Apichatpong Weerasethakul’s debut feature film, Mysterious Object at Noon, fits nicely between two posts about César Aira’s work, Aira having a strange creative philosophy where he sits to write a story, allowing anything and everything to influence it. The resulting work is unpredictable, a memento of its own creation process. I was thrilled to see something similar (with distinct differences) going on in Mysterious Object at Noon, a film that is gleefully overflowing with ideas. The film, which has been difficult to view for years is now available as part of The Criterion Collection’s new release of Martin Scorsese’s World Cinema Project No. 2. It’s the second film presented, and it’s further testament that this release is essential.
Weerasethakul’s career since Mysterious Object came out in 2000 has been one of increasing success. Blissfully Yours, his first purely fictional film (more on just what Mysterious Object is in a moment), won the Un Certain Regard prize at Cannes in 2002. His 2004 film, Tropical Malady won the Jury Prize at the same festival a couple of years later. In 2010 Weerasethakul’s Uncle Boonmee Who Can Recall His Past Lives took the big one, Cannes’s Palm d’Or. All of this success makes the scarcity and neglected state of his relatively recent debut surprising. But thankfully it is not lost (though the original camera 16mm camera negative is).
As I mentioned above, the film is a gleeful, sui generis film that is so much more than a mere curiosity from a filmmaker who went on to bigger and better things. Personally, I enjoyed Mysterious Object as much as anything of his I’ve seen, and that means I enjoyed it a great deal.
The film begins on the streets of Bangkok. The camera is in a small truck, weaving through crowds, while the radio plays and we catch snippets of conversation. At the time, disoriented, I didn’t know quite what to make of it, but in retrospect it’s a lovely showcase of the rich textures, the multiple voices, the daylight we will find throughout the remainder of this strange film.
Soon, we are listening to a woman in the back of the truck as she tells us, tearfully, about a painful childhood memory. When she finishes and is drying her eyes, Weerasethakul tells her to go ahead and tell him another story, and it can be truth or fiction. She begins a story about a crippled boy being cared for by a kind teacher. As she tells the story, we see the tale play out in front of us.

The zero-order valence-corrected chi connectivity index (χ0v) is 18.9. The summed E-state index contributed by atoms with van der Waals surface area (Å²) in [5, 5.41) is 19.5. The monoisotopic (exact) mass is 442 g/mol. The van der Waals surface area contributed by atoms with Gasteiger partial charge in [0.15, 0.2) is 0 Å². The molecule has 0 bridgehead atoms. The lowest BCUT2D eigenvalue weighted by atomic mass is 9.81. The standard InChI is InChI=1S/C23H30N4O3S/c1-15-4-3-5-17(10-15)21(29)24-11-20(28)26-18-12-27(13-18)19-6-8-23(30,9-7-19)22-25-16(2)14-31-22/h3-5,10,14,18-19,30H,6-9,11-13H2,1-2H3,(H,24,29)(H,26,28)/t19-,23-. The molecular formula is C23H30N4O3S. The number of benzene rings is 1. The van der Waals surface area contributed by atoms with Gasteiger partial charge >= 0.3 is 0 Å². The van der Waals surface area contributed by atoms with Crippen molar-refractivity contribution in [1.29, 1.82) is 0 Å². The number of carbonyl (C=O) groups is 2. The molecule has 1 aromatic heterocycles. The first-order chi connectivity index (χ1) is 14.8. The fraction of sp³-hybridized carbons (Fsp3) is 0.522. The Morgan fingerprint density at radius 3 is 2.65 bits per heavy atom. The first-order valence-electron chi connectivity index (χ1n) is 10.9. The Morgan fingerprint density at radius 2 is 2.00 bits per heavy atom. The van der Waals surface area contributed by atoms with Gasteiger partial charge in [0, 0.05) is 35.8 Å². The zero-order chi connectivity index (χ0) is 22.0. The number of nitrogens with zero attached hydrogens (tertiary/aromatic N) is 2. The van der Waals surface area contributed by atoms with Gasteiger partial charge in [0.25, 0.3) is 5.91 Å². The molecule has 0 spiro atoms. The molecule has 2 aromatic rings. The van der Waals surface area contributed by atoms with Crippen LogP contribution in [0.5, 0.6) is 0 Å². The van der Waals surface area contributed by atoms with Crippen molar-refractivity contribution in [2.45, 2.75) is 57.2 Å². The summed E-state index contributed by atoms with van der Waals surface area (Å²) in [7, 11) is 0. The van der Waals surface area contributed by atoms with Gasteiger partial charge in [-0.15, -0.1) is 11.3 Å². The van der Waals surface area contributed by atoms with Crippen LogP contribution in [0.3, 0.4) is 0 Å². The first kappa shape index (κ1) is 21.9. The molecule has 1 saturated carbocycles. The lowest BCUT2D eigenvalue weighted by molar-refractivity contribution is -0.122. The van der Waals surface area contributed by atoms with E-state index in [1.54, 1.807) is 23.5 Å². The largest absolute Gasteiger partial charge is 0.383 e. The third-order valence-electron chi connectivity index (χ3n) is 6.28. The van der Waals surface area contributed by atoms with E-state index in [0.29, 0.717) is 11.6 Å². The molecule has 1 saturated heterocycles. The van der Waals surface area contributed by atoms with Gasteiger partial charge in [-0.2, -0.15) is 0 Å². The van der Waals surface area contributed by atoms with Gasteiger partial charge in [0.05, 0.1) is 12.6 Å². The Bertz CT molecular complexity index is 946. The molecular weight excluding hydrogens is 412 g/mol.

This is the jumping off point for a rich iteration of the “exquisite corpse” game, where one person adds a line to a story, followed by another, and so on until there is at some point a final product, a mish-mash of narrative threads. The story began with this one woman, but Weerasethakul takes it to some one else, or to a group of people (one group even stages their portion of the story out with musical accompaniment), to add to the story, eventually traveling all over Thailand.
That’s one way the film moves forward. Travel itself is another. In his interview included on The Criterion Collection disc Weerasethakul talks about his love of travel and his desire to include travel into his films, saying that it’s a wonderful way to contemplate the movement of images, the passage of time, and the ideas in one’s head. Such passages in Mysterious Object do that, but they also add to the strange mix we get, making the film a kind of documentary about its own creation.
Why, Weerasethakul even kept his camera going during some of the breaks while he filmed the fictional story being told by the various people. The young boy asks if they’re done for the day and Weerasethakul asks for another take. The boy seems to be okay with that as long as he gets his KFC.
Now, surely few people should attempt to create a film like this. But Weerasethakul, who says it took years to compile and then years to put together something from the large pile of film stock, pulls it all of beautifully. Once the story begins, the viewer is constantly surprised with where the film will go and just what Weerasethakul will do next. This is not some trite game (though it is a game). Weerasethakul gives us so much emotion, sound, and time that Mysterious Object is a full cinematic experience that feels intimate and expansive. From within the small spaces of their homes and their minds, these people hold such riches, and we witness creation. About ten minutes before the film ends, the made-up story has already come to a conclusion, and Weerasethakul includes a lovely coda that I smiled through, beginning to end.